Industry groups are pushing back, arguing that the products aren’t dangerous, that the policy would be impossible to enforce and that elected officials, not state agencies, should make the rules.
In a statement, the Texas Cannabis Industry Association described the policy as “a blow to the liberty of thousands of Texans who choose hemp-CBD as a general wellness product and rely on it for the natural treatment of serious medical conditions.”
The agency has rarely cracked down on the products, which are sold at wellness clinics, chiropractic clinics and even smoothie shops. It has detained CBD products between three and five times, Anton said.
Patrick Moran, a McKinney resident and one of the founders of the Texas Cannabis Industry Association, said the state would be going from “zero to 100” if it clears the shelves. “They have no previous standing whatsoever,” he said. “This is not a clarification. This is the first shot fired.”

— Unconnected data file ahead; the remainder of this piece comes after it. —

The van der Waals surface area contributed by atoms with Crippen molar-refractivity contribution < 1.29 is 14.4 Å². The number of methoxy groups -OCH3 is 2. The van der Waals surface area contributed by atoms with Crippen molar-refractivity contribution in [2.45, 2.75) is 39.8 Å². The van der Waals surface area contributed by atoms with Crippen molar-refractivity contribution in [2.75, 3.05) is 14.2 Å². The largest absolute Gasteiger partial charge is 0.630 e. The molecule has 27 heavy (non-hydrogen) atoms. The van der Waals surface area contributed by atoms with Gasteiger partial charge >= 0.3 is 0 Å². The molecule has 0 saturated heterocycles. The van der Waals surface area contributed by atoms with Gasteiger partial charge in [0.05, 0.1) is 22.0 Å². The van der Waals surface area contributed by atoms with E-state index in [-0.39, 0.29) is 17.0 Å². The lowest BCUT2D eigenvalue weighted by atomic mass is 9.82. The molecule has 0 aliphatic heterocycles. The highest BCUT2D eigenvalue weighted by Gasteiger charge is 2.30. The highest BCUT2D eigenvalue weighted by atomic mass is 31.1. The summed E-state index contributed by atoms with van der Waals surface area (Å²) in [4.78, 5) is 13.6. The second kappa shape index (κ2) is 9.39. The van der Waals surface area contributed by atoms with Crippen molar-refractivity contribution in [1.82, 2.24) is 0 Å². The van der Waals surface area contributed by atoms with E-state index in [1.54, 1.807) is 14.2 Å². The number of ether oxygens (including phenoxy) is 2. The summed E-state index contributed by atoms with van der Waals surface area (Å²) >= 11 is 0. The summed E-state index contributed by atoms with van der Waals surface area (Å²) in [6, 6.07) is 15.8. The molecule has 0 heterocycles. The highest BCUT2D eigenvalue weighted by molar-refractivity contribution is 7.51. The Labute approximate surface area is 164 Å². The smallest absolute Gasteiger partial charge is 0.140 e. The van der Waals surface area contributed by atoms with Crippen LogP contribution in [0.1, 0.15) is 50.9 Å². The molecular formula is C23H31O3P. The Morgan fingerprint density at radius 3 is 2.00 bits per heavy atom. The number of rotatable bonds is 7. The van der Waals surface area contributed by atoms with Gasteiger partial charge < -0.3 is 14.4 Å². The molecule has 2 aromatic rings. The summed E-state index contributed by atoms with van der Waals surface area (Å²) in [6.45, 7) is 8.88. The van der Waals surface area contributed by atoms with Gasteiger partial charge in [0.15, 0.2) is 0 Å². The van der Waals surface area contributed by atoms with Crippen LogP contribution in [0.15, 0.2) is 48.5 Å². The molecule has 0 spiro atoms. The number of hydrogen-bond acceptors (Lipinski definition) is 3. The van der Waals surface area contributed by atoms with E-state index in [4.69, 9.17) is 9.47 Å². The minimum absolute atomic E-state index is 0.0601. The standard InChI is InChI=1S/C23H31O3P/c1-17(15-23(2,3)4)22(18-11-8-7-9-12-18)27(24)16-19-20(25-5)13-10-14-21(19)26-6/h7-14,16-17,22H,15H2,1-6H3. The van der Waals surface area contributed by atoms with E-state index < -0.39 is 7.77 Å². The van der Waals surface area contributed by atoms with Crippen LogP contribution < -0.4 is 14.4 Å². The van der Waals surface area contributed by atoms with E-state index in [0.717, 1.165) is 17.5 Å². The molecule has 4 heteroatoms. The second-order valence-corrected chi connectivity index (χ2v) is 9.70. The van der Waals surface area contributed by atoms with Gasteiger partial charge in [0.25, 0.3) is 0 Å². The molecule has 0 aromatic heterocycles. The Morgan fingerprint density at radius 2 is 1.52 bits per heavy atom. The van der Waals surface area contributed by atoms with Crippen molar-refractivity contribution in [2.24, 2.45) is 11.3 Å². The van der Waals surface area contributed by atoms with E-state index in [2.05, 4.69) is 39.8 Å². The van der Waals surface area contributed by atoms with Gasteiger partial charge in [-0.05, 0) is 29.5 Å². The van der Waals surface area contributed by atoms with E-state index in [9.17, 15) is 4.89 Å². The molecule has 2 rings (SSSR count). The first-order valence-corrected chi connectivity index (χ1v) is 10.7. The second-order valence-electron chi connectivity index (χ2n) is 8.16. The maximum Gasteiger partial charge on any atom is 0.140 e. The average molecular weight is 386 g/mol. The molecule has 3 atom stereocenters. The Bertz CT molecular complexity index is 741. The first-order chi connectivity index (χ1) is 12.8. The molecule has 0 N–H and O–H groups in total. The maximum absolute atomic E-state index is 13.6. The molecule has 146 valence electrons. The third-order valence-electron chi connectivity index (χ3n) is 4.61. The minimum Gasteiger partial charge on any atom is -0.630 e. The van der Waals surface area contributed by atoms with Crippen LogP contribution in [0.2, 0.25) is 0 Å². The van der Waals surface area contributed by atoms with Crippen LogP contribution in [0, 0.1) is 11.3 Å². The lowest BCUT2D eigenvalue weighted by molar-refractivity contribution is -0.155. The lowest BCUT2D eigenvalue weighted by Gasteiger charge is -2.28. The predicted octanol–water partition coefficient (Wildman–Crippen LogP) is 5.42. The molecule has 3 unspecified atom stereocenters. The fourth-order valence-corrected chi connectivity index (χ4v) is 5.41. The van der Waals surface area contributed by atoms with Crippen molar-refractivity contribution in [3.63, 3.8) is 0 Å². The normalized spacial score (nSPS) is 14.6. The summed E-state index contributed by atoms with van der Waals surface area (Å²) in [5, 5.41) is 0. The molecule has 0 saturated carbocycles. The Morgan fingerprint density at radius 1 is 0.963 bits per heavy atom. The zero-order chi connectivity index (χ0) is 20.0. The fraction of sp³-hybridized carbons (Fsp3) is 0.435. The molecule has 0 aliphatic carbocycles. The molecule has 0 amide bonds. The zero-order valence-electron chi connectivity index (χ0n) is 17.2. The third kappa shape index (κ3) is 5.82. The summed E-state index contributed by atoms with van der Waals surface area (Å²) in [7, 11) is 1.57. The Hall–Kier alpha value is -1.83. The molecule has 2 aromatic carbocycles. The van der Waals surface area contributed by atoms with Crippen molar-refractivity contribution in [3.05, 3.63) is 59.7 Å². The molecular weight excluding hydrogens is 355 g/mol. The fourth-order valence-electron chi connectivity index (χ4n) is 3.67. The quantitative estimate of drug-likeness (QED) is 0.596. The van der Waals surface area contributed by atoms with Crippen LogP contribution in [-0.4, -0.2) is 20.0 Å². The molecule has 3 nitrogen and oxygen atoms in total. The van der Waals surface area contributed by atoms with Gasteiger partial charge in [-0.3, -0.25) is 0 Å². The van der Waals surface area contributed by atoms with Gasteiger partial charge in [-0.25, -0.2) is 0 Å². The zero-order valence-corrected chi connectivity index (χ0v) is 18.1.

Moran also said the rule would be unenforceable, because it would require state inspectors to confiscate products from hundreds of retailers.
Connor Oakley, legislative director the Medical Cannabis Association of Texas, said the organization supports independent, third-party testing of the products as a safety measure.
More than 4,000 people have signed a petition opposing the proposed policy. The state cannabis industry group has collected more than 100 letters from Texans who have used the cannabis oil to help them cope with cancer, chronic pain and other medical conditions, Moran said.